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Over-the-Rhine Boxing Gym Is Training Ground For Olympians, Hopefuls & Regular Kids Alike

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Ann Thompson
/
WVXU
Cincinnati Boxing Olympians take up an entire wall at Cincinnati Golden Gloves in OTR.

Just past four o'clock each day, the Over-the-Rhine Boxing Center comes alive with kids. Toddlers tag along with parents who are working out. Elementary, middle and high school kids come to get instruction, find friendship and compete. The lessons they learn go beyond the ring.

Three-time Olympian Rau'shee Warren is at the Boxing Center preparing for his next professional fight. He remembers when he first came to Buddy LaRosa's boxing gym. He was five and living in the crime-riddled English Woods. "It was like a new playground for me," he says. "My eyes got big. My eyebrows went up. So I'm like, 'I want to fight him, and him and him!' "

The coaches who befriended and trained him helped Warren make the 2004, 2008 and 2012 Olympic teams. He's the only boxer to ever make three Olympic teams.

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Credit Ann Thompson / WVXU
At age 34, Warren now fights professionally. His next fight is Aug. 14 in Carson, California, on Showtime.

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Olympian Rau'shee Warren told WVXU's Ann Thompson how a Buddy LaRosa gym in Millvale was his second home.

Eyes are on another Cincinnati boxer for this Olympics. Featherweight Duke Ragan is scheduled to fight Saturday night at 11:36 p.m. eastern. Ragan was largely trained by his dad, but recently spent a lot of time with Cincinnati Golden Gloves and Head Coach Mike Stafford.

"He's so happy that he was on the Olympic team," says Stafford. "Anytime that you turn pro then you say, 'We'll give up the pros to be on the Olympic team.' " (Rule changes have allowed professional boxers to fight at the Olympics.)

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Credit Ann Thompson / WVXU
Fifth Grader Scion Mulholland says some day he would like to own a boxing gym. His trainers say he could easily go professional if he stays with boxing.

Stafford is excited about Ragan's chances at the Olympics. He also has his eyes on another up-and-comer: 10-year-old Scion Mulholland, who returned with gold from the Junior Olympics this month.

Cincinnati Golden Gloves, largely supported by the LaRosa family of the LaRosa's pizza chain, is run by Christina LaRosa. She drove a van to Texas to take three boys to the Junior Olympics. "My personal mission as the executive director is to help empower these kids and help them have successful lives," she says.

According to LaRosa, 30% of kids at the gym will probably end up with successful boxing careers. She's trying to keep the other 70% from falling through the cracks.

"Nine out of 10 kids in our gym either have been diagnosed with behavioral issues or they're dealing with socio-economic challenges, and you can see the kids change," she says.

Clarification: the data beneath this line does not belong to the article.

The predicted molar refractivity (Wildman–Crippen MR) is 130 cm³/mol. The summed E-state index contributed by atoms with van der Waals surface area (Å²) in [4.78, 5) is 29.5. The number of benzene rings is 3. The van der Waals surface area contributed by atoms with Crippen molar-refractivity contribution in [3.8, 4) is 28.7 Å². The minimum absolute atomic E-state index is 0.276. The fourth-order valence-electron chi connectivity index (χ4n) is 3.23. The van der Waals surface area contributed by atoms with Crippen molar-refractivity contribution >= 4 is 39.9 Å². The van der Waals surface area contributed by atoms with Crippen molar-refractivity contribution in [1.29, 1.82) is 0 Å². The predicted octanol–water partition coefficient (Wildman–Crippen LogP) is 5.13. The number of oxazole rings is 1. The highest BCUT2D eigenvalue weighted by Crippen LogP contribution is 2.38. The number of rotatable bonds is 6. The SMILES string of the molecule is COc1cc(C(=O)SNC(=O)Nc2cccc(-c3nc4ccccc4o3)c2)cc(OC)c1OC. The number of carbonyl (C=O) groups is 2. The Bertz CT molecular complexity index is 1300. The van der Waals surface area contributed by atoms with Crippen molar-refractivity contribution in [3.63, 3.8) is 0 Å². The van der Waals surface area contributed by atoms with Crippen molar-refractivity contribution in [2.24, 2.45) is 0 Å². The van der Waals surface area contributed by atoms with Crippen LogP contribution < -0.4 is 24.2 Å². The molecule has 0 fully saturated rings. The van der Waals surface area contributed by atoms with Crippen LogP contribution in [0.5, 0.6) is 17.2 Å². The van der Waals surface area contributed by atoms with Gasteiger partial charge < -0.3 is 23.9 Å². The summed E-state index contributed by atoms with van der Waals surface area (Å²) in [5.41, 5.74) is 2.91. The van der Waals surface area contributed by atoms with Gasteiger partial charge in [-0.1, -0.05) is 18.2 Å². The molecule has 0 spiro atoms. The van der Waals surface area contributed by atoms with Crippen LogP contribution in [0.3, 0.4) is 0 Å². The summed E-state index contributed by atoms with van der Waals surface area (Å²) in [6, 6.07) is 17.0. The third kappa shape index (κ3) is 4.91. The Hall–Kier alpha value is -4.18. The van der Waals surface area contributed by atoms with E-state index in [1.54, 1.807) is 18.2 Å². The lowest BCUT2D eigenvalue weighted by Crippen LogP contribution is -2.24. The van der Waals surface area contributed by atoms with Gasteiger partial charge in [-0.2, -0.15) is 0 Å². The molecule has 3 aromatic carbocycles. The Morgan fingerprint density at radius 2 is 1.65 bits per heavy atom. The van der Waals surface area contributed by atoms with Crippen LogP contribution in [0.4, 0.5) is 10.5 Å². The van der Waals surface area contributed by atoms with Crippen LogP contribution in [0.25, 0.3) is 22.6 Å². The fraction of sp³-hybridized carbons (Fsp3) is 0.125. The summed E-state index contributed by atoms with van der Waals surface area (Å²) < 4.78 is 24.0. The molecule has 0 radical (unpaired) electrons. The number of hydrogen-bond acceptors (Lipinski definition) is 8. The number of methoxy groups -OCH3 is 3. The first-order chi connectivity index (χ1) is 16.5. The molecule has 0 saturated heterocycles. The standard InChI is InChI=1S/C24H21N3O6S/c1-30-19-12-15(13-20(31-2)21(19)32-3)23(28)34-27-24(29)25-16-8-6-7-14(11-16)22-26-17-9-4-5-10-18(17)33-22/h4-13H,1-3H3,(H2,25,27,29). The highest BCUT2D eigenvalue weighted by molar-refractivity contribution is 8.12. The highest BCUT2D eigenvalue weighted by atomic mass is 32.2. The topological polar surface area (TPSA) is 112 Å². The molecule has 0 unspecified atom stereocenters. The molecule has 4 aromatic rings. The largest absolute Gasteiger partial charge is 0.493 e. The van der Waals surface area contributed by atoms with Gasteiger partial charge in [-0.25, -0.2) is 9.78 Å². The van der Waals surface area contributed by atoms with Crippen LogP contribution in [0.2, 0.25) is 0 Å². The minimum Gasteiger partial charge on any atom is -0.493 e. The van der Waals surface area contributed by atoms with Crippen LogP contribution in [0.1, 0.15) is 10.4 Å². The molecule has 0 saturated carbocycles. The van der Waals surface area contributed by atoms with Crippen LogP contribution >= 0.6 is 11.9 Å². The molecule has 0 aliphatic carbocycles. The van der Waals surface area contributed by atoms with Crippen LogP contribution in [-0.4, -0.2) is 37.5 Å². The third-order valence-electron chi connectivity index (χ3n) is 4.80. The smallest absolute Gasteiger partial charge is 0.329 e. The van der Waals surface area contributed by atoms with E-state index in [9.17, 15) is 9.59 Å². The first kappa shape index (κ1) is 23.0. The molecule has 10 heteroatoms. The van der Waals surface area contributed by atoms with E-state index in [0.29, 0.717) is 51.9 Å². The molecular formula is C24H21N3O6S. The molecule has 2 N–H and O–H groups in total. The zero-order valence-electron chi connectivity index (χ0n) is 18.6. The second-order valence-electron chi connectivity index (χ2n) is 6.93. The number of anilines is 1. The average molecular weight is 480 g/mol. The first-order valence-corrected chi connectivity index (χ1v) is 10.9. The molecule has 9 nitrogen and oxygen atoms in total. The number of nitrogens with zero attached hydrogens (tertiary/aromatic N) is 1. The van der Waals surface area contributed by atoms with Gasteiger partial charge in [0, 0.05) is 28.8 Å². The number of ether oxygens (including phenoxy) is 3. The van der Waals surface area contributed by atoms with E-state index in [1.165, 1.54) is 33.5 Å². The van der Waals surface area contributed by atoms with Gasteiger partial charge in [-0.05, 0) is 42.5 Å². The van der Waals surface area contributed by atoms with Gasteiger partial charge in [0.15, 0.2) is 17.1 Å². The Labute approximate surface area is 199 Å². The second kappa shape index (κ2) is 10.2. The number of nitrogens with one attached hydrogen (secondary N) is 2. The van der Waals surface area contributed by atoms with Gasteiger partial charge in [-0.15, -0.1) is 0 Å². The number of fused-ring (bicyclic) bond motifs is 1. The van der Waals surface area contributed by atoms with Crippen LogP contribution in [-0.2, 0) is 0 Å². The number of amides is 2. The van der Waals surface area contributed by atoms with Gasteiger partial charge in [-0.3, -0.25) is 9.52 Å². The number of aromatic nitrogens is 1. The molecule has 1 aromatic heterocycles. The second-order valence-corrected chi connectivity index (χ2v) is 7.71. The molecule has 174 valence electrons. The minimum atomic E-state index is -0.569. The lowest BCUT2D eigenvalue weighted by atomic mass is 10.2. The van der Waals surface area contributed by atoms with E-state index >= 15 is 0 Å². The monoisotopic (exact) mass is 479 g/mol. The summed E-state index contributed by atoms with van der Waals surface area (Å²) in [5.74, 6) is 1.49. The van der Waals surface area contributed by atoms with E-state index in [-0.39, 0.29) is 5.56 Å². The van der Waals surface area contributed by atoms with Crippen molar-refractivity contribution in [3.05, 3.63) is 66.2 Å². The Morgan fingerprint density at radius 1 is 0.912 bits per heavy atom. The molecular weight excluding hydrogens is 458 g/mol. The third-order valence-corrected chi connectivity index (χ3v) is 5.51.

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Credit Ann Thompson / WVXU
Cincinnati Golden Gloves operates out of the OTR Boxing Center, a building it's trying to buy from the City of Cincinnati.

Eighty-percent of boxers are from the Over-the-Rhine neighborhood.

What Is The LaRosa Connection?

LaRosa, an attorney, who moved back to Cincinnati to represent the pizzeria chain, wanted to become involved in her grandfather's boxing organization. She jokingly says Buddy has only recognized her the last two years as the executive director of Cincinnati Golden Gloves after she proved herself.

Buddy has always been a boxing fan. His father was a boxer in Cincinnati in the 1930s. After Buddy got his restaurants going and his sons could run them, he devoted more time to boxing. He trained two-time World Champion Aaron Pryors and pro boxer Tommy Ayers and then opened gyms throughout the city.

In 2014 he was in the Over-the-Rhine gym when WVXU did this story.

On a daily basis, the kids at the center see nationally known professionals. Three-time World Champion Devon Alexander was in Cincinnati this week training for a fight, walking backwards on a treadmill while jabbing with a trainer. His home base is in St. Louis. Standing beside him was nationally known cut-man Levi Smith. As coach, it's Smith's job to stop the bleeding so fighters can continue in the boxing ring.

He explains his technique this way. "It's like a glue almost. Sometimes I can squeeze it together so that cut stays closed long enough after the fight and the doctor can stitch it up." Smith has worked on professionals and amateurs alike.

Cincinnati Olympic Boxers:

  • 1948-Wallace "Bud" Smith
  • 1972-Raymond Russell
  • 1980-Tony Tubbs (U.S. boycotted the Olympics)
  • 1992-Tim Austin and Larry Donald
  • 2000-Ricardo Williams Jr. and Dante Craig
  • 2004-Ron Siler Jr. and Rau'shee Warren
  • 2008-Rau'shee Warren
  • 2012-Rau-shee Warren
  • 2021-Duke Ragan
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Credit Ann Thompson / WVXU
A coach works with one of the kids at the OTR Boxing Center.